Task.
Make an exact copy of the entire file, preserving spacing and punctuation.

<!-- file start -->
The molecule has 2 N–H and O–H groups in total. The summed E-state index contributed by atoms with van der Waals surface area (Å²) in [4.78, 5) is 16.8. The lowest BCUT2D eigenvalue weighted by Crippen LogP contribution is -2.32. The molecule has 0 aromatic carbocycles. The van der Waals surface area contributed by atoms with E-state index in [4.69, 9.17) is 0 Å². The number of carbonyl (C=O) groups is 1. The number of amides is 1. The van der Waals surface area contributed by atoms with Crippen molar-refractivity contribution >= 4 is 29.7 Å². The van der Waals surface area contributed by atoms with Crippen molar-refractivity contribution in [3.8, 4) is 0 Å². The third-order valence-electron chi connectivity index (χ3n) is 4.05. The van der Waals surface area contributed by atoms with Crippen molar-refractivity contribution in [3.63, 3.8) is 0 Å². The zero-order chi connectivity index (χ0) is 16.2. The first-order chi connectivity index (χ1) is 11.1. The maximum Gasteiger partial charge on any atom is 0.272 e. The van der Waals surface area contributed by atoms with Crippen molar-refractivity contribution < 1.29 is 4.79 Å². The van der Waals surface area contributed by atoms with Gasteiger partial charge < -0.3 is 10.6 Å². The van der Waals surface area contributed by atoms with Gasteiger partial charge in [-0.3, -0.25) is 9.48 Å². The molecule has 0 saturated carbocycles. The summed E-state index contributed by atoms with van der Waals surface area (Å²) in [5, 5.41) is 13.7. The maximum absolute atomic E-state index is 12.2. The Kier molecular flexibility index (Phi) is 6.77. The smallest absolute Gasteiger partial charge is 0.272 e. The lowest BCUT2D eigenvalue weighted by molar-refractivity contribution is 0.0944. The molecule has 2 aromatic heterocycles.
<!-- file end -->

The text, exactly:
The molecule has 2 N–H and O–H groups in total. The summed E-state index contributed by atoms with van der Waals surface area (Å²) in [4.78, 5) is 16.8. The lowest BCUT2D eigenvalue weighted by Crippen LogP contribution is -2.32. The molecule has 0 aromatic carbocycles. The van der Waals surface area contributed by atoms with E-state index in [4.69, 9.17) is 0 Å². The number of carbonyl (C=O) groups is 1. The number of amides is 1. The van der Waals surface area contributed by atoms with Crippen molar-refractivity contribution >= 4 is 29.7 Å². The van der Waals surface area contributed by atoms with Crippen molar-refractivity contribution in [3.8, 4) is 0 Å². The third-order valence-electron chi connectivity index (χ3n) is 4.05. The van der Waals surface area contributed by atoms with Crippen molar-refractivity contribution in [3.63, 3.8) is 0 Å². The zero-order chi connectivity index (χ0) is 16.2. The first-order chi connectivity index (χ1) is 11.1. The maximum Gasteiger partial charge on any atom is 0.272 e. The van der Waals surface area contributed by atoms with Crippen molar-refractivity contribution < 1.29 is 4.79 Å². The van der Waals surface area contributed by atoms with Gasteiger partial charge < -0.3 is 10.6 Å². The van der Waals surface area contributed by atoms with Gasteiger partial charge in [-0.3, -0.25) is 9.48 Å². The molecule has 0 saturated carbocycles. The summed E-state index contributed by atoms with van der Waals surface area (Å²) in [5, 5.41) is 13.7. The maximum absolute atomic E-state index is 12.2. The Kier molecular flexibility index (Phi) is 6.77. The smallest absolute Gasteiger partial charge is 0.272 e. The lowest BCUT2D eigenvalue weighted by molar-refractivity contribution is 0.0944. The molecule has 2 aromatic heterocycles.